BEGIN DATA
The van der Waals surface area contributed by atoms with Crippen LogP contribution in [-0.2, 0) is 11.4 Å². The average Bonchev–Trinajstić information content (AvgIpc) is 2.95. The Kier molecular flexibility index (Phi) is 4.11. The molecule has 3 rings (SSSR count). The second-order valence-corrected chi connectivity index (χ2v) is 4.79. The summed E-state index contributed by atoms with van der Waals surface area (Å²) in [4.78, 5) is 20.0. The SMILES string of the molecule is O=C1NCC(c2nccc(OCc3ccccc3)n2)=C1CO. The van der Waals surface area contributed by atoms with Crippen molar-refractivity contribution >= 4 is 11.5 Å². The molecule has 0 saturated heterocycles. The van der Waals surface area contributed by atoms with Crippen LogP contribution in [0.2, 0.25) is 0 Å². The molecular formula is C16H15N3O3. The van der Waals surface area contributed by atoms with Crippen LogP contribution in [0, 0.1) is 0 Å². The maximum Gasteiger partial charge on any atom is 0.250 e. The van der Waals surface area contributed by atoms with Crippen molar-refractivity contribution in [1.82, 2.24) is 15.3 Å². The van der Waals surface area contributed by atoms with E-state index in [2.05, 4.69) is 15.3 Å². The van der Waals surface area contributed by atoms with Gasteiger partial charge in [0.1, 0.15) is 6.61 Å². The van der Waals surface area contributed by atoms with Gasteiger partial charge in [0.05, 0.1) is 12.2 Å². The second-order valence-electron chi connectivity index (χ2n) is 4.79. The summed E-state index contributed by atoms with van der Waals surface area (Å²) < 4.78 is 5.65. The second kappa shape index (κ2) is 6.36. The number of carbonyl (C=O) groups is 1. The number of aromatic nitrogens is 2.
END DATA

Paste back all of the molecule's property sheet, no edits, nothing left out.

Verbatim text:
The van der Waals surface area contributed by atoms with Crippen LogP contribution in [-0.2, 0) is 11.4 Å². The average Bonchev–Trinajstić information content (AvgIpc) is 2.95. The Kier molecular flexibility index (Phi) is 4.11. The molecule has 3 rings (SSSR count). The second-order valence-corrected chi connectivity index (χ2v) is 4.79. The summed E-state index contributed by atoms with van der Waals surface area (Å²) in [4.78, 5) is 20.0. The SMILES string of the molecule is O=C1NCC(c2nccc(OCc3ccccc3)n2)=C1CO. The van der Waals surface area contributed by atoms with Crippen molar-refractivity contribution >= 4 is 11.5 Å². The molecule has 0 saturated heterocycles. The van der Waals surface area contributed by atoms with Crippen LogP contribution in [0.2, 0.25) is 0 Å². The molecular formula is C16H15N3O3. The van der Waals surface area contributed by atoms with Crippen LogP contribution in [0, 0.1) is 0 Å². The maximum Gasteiger partial charge on any atom is 0.250 e. The van der Waals surface area contributed by atoms with Crippen molar-refractivity contribution in [1.82, 2.24) is 15.3 Å². The van der Waals surface area contributed by atoms with E-state index in [2.05, 4.69) is 15.3 Å². The van der Waals surface area contributed by atoms with Gasteiger partial charge in [0.1, 0.15) is 6.61 Å². The van der Waals surface area contributed by atoms with Gasteiger partial charge in [0.05, 0.1) is 12.2 Å². The second-order valence-electron chi connectivity index (χ2n) is 4.79. The summed E-state index contributed by atoms with van der Waals surface area (Å²) < 4.78 is 5.65. The second kappa shape index (κ2) is 6.36. The number of carbonyl (C=O) groups is 1. The number of aromatic nitrogens is 2.